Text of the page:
What We're Reading: Smile edition

As givers, Millennials catching up

Nonprofit Times: A new study shows that Millennials gave an average of $580 to charity in the past year, closing the gap from previous years with their more senior counterparts. Giving patterns of younger Americans also run counter to polls that show they are shying away from religion; the survey show houses of worship getting $416 of the annual $580. One finding of note: Millennials look online and on their mobile devices for influencers toward giving. More than half (51 percent) reported giving through a charity’s website while 37 percent stated that they had used a smartphone to give. More than one-third (36 percent) were motivated to give by something they saw on a charity’s website.

Smiles vs. frowns

Observer: Are donors more likely to respond to pictures of people who seem happy or sad? A professor and doctoral student set out to learn the answer to that question. While happy faces can indicate the difference one can make with a donation, a sad face can boost awareness of need. As with every type of communication, what works best depends on the audience: What should fundraisers learn from our findings? Nonprofits may want to tailor their materials based on their target audience. Specifically, campaigns should use sad-faced ads to target people with weaker ties to charities. But for people with stronger connections, happy-faced ads may be a safer bet.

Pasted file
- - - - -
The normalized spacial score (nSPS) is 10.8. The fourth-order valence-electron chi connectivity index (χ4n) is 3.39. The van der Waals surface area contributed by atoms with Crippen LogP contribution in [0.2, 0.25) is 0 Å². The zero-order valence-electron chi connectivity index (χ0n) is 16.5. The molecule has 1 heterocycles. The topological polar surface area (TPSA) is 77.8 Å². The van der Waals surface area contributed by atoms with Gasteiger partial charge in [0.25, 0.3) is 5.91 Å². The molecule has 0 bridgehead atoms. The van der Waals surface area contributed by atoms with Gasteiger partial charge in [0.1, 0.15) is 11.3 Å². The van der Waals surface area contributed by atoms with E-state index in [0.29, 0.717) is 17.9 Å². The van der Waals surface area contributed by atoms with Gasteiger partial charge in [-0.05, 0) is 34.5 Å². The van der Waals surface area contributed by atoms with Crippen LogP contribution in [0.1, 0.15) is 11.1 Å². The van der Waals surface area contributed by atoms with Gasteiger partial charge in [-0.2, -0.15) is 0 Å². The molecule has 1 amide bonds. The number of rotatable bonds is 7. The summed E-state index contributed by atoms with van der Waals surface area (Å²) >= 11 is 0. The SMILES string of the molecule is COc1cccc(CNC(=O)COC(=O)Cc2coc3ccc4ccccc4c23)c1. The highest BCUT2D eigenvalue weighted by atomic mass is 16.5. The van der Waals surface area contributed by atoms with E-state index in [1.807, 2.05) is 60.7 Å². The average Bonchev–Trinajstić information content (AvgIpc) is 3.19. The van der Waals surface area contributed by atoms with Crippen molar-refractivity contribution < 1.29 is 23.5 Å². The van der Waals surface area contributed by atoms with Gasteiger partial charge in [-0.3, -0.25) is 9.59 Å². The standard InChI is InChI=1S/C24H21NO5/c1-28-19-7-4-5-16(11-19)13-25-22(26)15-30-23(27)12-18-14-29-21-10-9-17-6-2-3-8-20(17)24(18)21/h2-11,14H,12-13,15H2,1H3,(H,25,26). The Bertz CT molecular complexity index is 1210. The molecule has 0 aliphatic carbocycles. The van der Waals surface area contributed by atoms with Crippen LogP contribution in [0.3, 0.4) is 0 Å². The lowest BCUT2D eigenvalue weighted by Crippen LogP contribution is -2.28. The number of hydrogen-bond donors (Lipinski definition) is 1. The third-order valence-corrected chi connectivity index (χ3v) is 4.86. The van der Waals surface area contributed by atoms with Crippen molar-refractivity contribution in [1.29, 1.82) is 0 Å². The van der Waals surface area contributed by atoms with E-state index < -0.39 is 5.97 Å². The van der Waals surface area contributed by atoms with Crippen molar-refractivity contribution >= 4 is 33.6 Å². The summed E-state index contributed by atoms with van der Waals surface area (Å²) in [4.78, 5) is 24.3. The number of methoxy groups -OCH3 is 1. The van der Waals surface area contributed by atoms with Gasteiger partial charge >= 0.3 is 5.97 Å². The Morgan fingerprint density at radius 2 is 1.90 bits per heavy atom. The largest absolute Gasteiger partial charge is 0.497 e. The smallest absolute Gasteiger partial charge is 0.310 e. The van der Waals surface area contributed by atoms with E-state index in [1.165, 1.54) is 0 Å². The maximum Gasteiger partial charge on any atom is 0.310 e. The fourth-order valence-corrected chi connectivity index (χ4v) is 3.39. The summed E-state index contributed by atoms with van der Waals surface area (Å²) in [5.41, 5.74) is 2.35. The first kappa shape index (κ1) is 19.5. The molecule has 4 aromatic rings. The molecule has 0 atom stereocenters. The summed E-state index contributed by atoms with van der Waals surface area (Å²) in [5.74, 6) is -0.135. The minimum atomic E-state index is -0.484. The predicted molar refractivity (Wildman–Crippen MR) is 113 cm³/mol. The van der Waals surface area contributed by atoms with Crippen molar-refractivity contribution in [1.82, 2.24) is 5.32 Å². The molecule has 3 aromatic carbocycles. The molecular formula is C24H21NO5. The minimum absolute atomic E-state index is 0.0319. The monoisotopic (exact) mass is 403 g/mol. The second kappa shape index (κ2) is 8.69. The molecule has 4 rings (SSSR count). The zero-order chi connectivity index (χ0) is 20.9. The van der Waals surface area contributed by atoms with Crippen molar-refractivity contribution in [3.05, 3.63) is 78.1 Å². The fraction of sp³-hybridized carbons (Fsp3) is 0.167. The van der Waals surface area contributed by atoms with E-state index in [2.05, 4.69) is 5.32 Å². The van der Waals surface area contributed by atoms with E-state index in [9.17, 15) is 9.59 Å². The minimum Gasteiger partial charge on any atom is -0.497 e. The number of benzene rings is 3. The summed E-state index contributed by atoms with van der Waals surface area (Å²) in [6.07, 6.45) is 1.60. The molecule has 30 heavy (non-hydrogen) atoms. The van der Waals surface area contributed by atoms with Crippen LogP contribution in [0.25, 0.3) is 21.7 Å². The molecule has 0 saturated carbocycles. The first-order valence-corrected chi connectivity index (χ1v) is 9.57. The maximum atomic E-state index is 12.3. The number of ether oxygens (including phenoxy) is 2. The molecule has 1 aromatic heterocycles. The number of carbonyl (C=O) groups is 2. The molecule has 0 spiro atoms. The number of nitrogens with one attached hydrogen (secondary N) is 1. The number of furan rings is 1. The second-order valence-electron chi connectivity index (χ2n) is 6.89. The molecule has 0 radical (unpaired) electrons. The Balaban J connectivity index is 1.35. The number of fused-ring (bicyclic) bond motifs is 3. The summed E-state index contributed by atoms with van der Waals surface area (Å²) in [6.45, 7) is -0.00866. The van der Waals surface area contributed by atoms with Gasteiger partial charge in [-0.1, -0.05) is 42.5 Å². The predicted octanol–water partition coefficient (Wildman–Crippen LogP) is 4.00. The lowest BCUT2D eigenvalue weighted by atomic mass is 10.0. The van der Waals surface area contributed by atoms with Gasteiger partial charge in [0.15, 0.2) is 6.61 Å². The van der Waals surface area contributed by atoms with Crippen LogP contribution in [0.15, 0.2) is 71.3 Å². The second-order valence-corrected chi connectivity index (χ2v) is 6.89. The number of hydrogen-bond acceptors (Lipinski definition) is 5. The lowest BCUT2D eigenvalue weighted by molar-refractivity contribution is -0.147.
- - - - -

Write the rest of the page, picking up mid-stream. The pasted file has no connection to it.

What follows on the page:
A window into the business of fake news

TechReview: A new report from Cybersecurity firm Trends Micro provides an overview of the business of fake news. It’s surprisingly cheap to plant and spread fake news to social media, and a well-oiled underground market of services can make it happen. For $55k you can discredit that pesky journalist, or you yourself can become an internet celebrity in a month with 300k social media followers for $2,600: Of course, nobody wants to be seen to be directly taking any of those steps. So the purveyors of fake news have abused existing social media tools or paid for the service of gray market firms that will do their bidding.

Author: Mitch Hurst
  • Donors
  • millennials
  • fake news
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